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Sharky Extreme :

Product: Intel D850GB Intel 850 Motherboard
Manufacturer: Intel Corporation
Availability: Now
Price: $140 Street

The Intel Pentium 4 is certainly at the forefront of their product line, but the processor giant also has a few more eggs frying in the pan. Their i850 motherboard chipset is their only currently-available Pentium 4-compatible part and has proven to be a popular piece of hardware. With its 400 MHz processor bus and powered by dual-channel RDRAM, the i850 platform represents the true cream of the crop for Pentium 4 performance computing. In the near future, the Pentium 4 chipset landscape should open up quite significantly, as Intel, VIA, SiS, ALi and ATI are all readying various DDR and SDRAM Pentium 4 chipsets. It is still not clear how much of a performance impact that DDR or SDRAM will have when compared to RDRAM and it is quite conceivable that the i850/RDRAM combo will continue to be popular with the performance crowd long after the chipset dust has settled.

In addition to processors and chipsets, Intel has also been moving forward on the motherboard front. The product currently under review is the Intel D850GB motherboard, which features the i850 chipset and supports the Socket 423 Pentium 4 architecture. While this single motherboard does not represent a trend, there have been rumblings that once Intel transitions to the Socket 478 CPU format, their influence in the motherboard market is expected to grow. If the D850GB represents the "first wave" of Intel Pentium 4 motherboards, then it falls upon us to hit it from all angles and examine its strengths and weaknesses.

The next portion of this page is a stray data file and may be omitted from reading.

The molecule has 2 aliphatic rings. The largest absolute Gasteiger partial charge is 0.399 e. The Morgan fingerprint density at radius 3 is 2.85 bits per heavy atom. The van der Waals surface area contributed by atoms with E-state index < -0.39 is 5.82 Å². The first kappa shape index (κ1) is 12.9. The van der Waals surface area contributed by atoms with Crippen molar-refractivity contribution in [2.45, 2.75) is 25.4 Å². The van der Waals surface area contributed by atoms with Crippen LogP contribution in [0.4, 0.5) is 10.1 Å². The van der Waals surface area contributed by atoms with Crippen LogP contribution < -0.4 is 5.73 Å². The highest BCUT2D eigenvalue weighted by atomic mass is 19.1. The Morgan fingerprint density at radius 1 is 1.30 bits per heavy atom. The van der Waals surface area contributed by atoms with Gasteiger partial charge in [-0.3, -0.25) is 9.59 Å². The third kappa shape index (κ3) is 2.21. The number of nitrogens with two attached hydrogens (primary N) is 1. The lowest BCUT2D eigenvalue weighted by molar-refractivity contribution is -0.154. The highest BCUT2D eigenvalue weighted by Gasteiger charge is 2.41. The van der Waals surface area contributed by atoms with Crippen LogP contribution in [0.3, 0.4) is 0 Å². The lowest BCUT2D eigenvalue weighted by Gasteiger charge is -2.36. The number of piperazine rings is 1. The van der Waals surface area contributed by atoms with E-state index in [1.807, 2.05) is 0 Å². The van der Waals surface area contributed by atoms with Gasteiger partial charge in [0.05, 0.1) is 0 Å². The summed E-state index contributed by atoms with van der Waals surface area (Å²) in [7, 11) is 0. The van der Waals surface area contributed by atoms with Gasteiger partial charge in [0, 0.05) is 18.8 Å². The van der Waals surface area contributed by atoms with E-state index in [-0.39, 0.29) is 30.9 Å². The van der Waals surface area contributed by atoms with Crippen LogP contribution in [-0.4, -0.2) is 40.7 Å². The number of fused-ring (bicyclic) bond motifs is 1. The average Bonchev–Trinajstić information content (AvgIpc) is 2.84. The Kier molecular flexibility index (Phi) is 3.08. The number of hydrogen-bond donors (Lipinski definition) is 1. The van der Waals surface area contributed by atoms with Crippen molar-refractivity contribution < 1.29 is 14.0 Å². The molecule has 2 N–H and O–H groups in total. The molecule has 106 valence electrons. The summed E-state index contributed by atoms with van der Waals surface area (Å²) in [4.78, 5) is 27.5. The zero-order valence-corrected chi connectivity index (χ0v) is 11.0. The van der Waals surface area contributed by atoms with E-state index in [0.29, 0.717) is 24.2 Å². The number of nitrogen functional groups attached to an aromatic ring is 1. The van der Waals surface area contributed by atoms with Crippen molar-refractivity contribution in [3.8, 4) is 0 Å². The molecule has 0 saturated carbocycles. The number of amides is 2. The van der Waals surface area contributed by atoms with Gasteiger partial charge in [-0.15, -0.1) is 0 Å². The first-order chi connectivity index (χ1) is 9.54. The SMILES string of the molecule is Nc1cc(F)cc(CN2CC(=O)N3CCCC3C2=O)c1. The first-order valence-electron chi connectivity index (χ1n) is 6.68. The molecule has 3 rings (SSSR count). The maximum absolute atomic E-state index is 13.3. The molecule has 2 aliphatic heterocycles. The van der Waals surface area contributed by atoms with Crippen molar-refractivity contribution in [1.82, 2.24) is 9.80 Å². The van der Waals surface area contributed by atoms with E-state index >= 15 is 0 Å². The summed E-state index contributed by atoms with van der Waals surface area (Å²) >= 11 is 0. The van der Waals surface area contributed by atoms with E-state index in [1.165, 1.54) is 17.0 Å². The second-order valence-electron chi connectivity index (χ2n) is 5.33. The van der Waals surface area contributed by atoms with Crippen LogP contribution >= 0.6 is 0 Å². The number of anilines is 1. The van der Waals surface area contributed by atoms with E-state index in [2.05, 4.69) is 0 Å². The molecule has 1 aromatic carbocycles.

Intel has been producing motherboards for a while, now, but these products have always fit into a particular niche. Instead of competing directly against ASUS, ABIT or MSI for the overclocking and enthusiast markets, Intel has been satisfied with producing high performance motherboards at a low price point. Granted, there are usually few system BIOS tweaks available; but the vast majority of users will run their processor at its rated speed and no higher. This is especially true of the Pentium 4, which is clock-locked and far less attractive as an overclocking CPU than either the AMD Athlon or Duron, many of which ship in the unlocked state. Although hardcore overclockers would not likely consider an Intel brand motherboard, why should the rest of the users pay a premium for features that they may never use?

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